Some fasting protocols are outlined on Wikipedia suggesting that protocols can be grouped into two primary categories: Whole day fasting vs time-restricted feeding. (Note: There are a lot of other types of fasting practices I wasn't able to mention in the show since time prohibited a comprehensive review of all fasts. These articles on livestrong and global healing center describe other types of fasts including partial fasts, diagnostic fasts, and religious fasts.)
Resources and info from friends who fast:
Business Insider: Evernote co-founder says Silicon Valley's favorite fasting diet has changed his life
Jason Fung is a Canadian nephrologist from Toronto, Canada. He's a world-leading expert on Intermittent Fasting and especially focuses on treating people with Type-2 Diabetes and Obesity at his Intensive Dietary Management Center. He uses the concept of a two-compartment model which is an analogy to a refrigerator and deep freezer to help people understand how fat is stored in the body. Here is Jason Fung on Fasting on the Balanced Bites Podcast.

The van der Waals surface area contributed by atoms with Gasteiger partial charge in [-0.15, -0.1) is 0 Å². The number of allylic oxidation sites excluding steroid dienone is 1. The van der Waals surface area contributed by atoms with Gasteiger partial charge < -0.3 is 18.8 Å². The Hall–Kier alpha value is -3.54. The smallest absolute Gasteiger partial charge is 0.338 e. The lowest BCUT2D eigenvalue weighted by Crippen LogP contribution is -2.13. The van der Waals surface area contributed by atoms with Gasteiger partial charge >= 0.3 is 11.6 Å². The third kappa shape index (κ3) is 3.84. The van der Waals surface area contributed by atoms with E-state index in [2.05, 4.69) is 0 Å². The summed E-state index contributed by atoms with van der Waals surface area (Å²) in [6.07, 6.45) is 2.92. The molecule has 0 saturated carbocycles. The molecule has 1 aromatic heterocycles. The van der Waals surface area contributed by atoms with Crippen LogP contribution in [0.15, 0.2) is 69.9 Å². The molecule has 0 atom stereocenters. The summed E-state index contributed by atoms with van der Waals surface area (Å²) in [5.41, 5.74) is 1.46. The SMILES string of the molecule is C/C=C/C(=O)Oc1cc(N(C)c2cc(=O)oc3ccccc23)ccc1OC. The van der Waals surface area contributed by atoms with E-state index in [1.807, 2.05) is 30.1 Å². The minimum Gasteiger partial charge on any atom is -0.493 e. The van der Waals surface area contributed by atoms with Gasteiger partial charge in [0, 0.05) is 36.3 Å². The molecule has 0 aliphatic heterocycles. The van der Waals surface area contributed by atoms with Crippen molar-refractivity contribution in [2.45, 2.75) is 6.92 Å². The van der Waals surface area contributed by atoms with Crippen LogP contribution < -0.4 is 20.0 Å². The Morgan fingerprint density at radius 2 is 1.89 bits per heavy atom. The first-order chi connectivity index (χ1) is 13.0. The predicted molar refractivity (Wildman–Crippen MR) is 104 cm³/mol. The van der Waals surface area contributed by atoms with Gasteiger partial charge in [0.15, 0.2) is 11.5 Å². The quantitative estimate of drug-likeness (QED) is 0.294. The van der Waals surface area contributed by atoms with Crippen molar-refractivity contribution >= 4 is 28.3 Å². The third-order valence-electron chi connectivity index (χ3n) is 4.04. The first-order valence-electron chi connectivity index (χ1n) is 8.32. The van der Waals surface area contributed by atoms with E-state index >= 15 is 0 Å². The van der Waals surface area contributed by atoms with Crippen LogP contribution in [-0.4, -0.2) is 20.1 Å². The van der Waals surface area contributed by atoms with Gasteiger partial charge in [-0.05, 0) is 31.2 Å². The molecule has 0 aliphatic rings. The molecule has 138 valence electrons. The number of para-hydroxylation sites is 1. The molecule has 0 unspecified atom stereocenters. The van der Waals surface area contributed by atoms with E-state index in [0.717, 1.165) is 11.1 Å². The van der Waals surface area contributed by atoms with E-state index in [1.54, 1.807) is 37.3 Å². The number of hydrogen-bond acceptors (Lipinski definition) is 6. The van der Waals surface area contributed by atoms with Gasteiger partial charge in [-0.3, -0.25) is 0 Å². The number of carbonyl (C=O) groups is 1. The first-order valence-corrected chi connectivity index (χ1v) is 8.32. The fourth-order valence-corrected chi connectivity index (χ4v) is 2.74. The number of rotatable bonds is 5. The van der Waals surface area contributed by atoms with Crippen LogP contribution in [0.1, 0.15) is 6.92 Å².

Apparently, Ted Naiman has a great graph that shows the greatest benefit from fasting occurs between 18 and 24 hours of fasting. While there are added benefits to longer-term fasting because day 2 tends to be the most difficult the best benefit for the lowest pain is thought by many to be that sweet spot between 18 and 24 hours. Naiman's Burn Fat, Not Sugar site is another great resource.
Other Resources and Information: